The protein-and-plasma cocktail also lengthened the time it took for the virus to return to high levels after the mice stopped receiving antiretroviral therapy. Rather than the typical two weeks, it took the virus 49 to 60 days to rebound in mice that had been dosed with the protein, Kumar said.

In another experiment, she and her colleagues administered the cocktail to mice that had been injected with HIV-infected T cells from the same person who'd donated the plasma. This provided a more representative picture of what would likely happen in a person, because the strain of HIV that the antibodies in the plasma would recognize matched the one that infected the rodents.

"To our absolute delight, we found that many of these mice in fact did not rebound at all, indicating that it's quite likely that we have completely destroyed the reservoir in the mice," Kumar said.

However, given the short life span of the mice, she cautioned, "It's difficult to say whether they were completely cured."

In addition to the natural killer cells recruited by the antibodies, another group of immune cells called killer T cells also seemed to play an important role in controlling the virus. When the researchers gave the mice a "depleting antibody" that eliminated their killer T cells, the virus rebounded much more quickly.  

Unlike natural killer cells, killer T cells patrol for and recognize infected cells without help from antibodies. Kumar suspects that the protein she and her team gave the mice reduced the HIV reservoir to low-enough levels that it could be controlled by the killer T cells.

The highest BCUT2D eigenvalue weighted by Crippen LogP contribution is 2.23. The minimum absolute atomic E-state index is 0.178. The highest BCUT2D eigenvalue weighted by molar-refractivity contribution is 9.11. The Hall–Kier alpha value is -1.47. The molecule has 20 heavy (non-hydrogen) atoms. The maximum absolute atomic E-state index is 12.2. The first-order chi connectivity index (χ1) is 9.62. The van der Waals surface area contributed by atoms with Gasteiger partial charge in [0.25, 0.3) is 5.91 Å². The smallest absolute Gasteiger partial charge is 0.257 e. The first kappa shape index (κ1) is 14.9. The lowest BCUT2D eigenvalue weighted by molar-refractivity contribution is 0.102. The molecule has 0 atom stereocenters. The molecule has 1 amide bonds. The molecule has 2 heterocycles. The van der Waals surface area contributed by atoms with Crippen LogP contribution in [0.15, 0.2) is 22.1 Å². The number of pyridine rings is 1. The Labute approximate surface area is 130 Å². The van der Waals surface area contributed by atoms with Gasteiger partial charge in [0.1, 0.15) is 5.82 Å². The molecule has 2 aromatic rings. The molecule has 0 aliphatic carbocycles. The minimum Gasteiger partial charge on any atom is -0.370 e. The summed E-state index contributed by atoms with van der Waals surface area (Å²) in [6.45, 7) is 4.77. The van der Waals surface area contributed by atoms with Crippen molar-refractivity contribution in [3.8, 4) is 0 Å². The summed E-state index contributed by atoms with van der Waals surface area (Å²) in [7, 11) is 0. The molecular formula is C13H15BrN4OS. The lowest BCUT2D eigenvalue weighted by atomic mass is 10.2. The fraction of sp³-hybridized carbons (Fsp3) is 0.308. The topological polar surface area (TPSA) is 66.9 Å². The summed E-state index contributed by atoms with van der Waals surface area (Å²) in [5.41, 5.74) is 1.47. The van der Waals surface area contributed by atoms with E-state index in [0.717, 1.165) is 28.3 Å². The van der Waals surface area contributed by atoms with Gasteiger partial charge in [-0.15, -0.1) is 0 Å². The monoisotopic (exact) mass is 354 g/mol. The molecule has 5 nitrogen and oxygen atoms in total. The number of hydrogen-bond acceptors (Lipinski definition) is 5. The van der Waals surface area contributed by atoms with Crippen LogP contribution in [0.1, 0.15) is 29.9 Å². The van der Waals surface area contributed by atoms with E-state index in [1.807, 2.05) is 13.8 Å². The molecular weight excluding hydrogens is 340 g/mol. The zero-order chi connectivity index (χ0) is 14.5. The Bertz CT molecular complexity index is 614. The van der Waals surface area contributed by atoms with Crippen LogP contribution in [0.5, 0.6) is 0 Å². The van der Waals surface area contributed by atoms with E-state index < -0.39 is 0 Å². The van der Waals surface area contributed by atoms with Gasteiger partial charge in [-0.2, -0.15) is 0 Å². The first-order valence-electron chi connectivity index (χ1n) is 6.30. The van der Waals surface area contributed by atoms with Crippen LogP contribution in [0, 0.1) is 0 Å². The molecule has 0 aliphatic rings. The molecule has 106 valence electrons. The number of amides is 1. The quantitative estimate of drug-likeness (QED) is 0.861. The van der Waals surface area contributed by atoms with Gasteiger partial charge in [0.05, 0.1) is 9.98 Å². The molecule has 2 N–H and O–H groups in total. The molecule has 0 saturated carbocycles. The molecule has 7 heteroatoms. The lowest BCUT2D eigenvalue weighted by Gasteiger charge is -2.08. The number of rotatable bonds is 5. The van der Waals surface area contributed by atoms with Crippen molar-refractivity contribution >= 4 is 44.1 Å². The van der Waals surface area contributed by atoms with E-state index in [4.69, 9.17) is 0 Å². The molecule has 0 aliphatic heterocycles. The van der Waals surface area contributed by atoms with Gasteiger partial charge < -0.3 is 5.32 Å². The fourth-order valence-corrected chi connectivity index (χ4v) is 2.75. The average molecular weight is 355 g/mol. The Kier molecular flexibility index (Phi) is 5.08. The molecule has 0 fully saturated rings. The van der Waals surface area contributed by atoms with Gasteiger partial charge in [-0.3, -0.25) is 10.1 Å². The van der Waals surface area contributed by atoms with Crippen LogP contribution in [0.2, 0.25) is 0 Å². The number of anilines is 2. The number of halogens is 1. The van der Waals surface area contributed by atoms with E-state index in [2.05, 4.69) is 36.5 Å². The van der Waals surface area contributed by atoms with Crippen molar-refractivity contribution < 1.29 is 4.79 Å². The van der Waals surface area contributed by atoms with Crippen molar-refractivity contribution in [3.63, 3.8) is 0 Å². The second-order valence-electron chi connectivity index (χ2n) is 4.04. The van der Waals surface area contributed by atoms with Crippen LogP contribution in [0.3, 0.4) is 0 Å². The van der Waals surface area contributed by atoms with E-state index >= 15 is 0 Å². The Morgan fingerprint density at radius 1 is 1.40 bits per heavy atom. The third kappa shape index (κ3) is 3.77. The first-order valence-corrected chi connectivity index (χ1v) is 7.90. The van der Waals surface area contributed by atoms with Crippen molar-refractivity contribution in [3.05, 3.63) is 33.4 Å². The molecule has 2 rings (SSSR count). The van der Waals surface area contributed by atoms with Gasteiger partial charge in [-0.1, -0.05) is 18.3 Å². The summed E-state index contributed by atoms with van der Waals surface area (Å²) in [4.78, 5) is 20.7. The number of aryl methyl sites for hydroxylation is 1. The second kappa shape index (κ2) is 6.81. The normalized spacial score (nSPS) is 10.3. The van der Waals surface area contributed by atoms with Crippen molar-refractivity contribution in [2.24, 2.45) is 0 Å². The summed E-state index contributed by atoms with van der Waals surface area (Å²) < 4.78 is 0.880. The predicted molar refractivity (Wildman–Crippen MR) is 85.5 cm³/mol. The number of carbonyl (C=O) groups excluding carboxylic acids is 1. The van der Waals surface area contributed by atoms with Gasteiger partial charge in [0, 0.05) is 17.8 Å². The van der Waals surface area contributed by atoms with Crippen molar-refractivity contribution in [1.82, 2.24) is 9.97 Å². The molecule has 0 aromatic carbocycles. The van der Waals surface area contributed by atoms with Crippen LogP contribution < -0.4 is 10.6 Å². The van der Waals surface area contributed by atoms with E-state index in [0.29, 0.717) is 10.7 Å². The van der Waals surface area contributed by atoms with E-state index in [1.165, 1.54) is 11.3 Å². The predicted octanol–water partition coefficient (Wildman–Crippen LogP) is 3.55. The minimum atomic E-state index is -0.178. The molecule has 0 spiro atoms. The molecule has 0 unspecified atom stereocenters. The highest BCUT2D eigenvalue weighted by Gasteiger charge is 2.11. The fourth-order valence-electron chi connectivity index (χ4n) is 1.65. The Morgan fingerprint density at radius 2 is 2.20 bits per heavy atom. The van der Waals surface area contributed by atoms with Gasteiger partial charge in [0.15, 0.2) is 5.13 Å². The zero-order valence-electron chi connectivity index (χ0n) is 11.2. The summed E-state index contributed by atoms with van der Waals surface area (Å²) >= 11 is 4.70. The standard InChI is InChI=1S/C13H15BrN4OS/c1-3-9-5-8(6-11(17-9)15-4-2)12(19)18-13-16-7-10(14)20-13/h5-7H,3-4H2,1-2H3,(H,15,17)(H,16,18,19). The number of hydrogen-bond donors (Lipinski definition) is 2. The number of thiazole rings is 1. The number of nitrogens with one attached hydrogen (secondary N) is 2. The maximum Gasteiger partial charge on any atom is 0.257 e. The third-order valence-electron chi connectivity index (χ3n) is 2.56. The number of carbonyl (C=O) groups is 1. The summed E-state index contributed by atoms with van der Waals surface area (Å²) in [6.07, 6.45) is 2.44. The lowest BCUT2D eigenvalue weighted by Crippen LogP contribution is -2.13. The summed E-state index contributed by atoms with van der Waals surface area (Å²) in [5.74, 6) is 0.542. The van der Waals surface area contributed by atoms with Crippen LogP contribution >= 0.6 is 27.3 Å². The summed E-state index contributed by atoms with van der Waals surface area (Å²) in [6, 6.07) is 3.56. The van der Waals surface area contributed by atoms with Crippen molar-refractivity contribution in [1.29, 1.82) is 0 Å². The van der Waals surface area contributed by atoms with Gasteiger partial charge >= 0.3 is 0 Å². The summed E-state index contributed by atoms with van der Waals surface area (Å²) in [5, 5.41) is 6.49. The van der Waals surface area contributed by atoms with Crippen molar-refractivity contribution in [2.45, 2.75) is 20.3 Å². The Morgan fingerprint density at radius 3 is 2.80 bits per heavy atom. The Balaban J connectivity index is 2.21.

These cells "will do surveillance, and when a cell becomes positive for HIV, will clear it out," Kumar said. "You don't really need to go weeding out every reservoir cell as long as there are killer cells that can recognize these cells when they 'turn on' HIV replication."

The one place where the researchers didn't see a major reduction in HIV-infected reservoir cells was the bone marrow. The team has since tweaked its CD4-mimicking molecule to better penetrate this area and next plans to test it in primates.

Kumar envisions that molecule eventually being used in brief treatments rather than continuously.

"It could be in short bursts or short phases," she said. "It's not something like antiretroviral therapy, where you need to maintain it forever."

The study, "Modulating HIV-1 envelope glycoprotein conformation to decrease the HIV-1 reservoir," published May 20 in Cell Host & Microbe, was authored by Jyothi K. Rajashekar, Jagadish Beloor, Liang Shan, Dietmar Herndler-Brandstetter, Irfan Ullah, Kelly Symmes, Andrew Peric, Richard A. Flavell and Priti Kumar, Yale University School of Medicine; Jonathan Richard, Jérémie Prévost, Guillaume Beaudoin-Bussières and Daniel E. Kaufmann, Centre de Recherche du CHUM and Université de Montréal; Sai Priya Anand, Centre de Recherche du CHUM and McGill University Montreal; Gabrielle Gendron-Lepage, Halima Medjahed, Catherine Bourassa and Fleur Gaudette, Centre de Recherche du CHUM; Andrés Finzi, Centre de Recherche du CHUM, Université de Montréal and McGill University Montreal; Emily Lindemuth, Frederic Bibollet-Ruche, Jun Park, Hung-Ching Chen, Beatrice H. Hahn and Amos B. Smith, University of Pennsylvania; Joseph Sodroski, Consortium for HIV/AIDS Vaccine Development (CHAVD), Dana-Farber Cancer Institute and Harvard Medical School, and Harvard School of Public Health; and Marzena Pazgier, Uniformed Services University of the Health Sciences.